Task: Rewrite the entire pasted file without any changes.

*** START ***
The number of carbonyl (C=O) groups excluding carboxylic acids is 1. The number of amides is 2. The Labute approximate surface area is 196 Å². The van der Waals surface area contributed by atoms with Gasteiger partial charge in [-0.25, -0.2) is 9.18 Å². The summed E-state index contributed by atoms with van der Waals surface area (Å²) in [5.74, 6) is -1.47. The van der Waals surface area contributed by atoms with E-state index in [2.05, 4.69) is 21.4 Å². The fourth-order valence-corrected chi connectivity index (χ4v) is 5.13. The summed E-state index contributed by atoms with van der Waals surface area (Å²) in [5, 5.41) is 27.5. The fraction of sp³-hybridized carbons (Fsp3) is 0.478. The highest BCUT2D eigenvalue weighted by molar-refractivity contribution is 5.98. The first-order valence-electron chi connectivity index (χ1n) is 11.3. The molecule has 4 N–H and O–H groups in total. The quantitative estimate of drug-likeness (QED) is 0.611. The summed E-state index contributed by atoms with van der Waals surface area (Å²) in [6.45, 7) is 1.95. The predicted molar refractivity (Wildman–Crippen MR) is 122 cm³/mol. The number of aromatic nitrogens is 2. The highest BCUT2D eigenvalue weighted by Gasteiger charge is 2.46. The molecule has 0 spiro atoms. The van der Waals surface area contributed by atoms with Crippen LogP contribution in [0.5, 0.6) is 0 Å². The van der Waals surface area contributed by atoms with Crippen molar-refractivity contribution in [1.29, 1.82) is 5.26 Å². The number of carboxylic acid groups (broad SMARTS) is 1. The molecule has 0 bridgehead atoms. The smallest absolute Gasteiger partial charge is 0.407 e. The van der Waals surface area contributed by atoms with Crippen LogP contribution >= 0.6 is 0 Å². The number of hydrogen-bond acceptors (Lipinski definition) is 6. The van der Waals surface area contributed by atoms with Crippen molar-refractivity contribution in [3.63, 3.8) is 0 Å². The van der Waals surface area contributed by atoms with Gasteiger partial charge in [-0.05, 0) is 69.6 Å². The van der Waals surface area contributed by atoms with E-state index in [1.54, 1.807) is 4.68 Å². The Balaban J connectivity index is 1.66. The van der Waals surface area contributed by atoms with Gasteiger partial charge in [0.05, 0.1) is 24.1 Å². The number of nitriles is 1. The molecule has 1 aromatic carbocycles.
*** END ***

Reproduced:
The number of carbonyl (C=O) groups excluding carboxylic acids is 1. The number of amides is 2. The Labute approximate surface area is 196 Å². The van der Waals surface area contributed by atoms with Gasteiger partial charge in [-0.25, -0.2) is 9.18 Å². The summed E-state index contributed by atoms with van der Waals surface area (Å²) in [5.74, 6) is -1.47. The van der Waals surface area contributed by atoms with E-state index in [2.05, 4.69) is 21.4 Å². The fourth-order valence-corrected chi connectivity index (χ4v) is 5.13. The summed E-state index contributed by atoms with van der Waals surface area (Å²) in [5, 5.41) is 27.5. The fraction of sp³-hybridized carbons (Fsp3) is 0.478. The highest BCUT2D eigenvalue weighted by molar-refractivity contribution is 5.98. The first-order valence-electron chi connectivity index (χ1n) is 11.3. The molecule has 4 N–H and O–H groups in total. The quantitative estimate of drug-likeness (QED) is 0.611. The summed E-state index contributed by atoms with van der Waals surface area (Å²) in [6.45, 7) is 1.95. The predicted molar refractivity (Wildman–Crippen MR) is 122 cm³/mol. The number of aromatic nitrogens is 2. The highest BCUT2D eigenvalue weighted by Gasteiger charge is 2.46. The molecule has 0 spiro atoms. The van der Waals surface area contributed by atoms with Crippen LogP contribution in [0.5, 0.6) is 0 Å². The van der Waals surface area contributed by atoms with Crippen molar-refractivity contribution in [1.29, 1.82) is 5.26 Å². The number of carboxylic acid groups (broad SMARTS) is 1. The molecule has 0 bridgehead atoms. The smallest absolute Gasteiger partial charge is 0.407 e. The van der Waals surface area contributed by atoms with Crippen LogP contribution >= 0.6 is 0 Å². The number of hydrogen-bond acceptors (Lipinski definition) is 6. The van der Waals surface area contributed by atoms with Crippen molar-refractivity contribution in [3.63, 3.8) is 0 Å². The van der Waals surface area contributed by atoms with Gasteiger partial charge in [-0.05, 0) is 69.6 Å². The van der Waals surface area contributed by atoms with E-state index in [1.54, 1.807) is 4.68 Å². The Balaban J connectivity index is 1.66. The van der Waals surface area contributed by atoms with Gasteiger partial charge in [0.05, 0.1) is 24.1 Å². The number of nitriles is 1. The molecule has 1 aromatic carbocycles.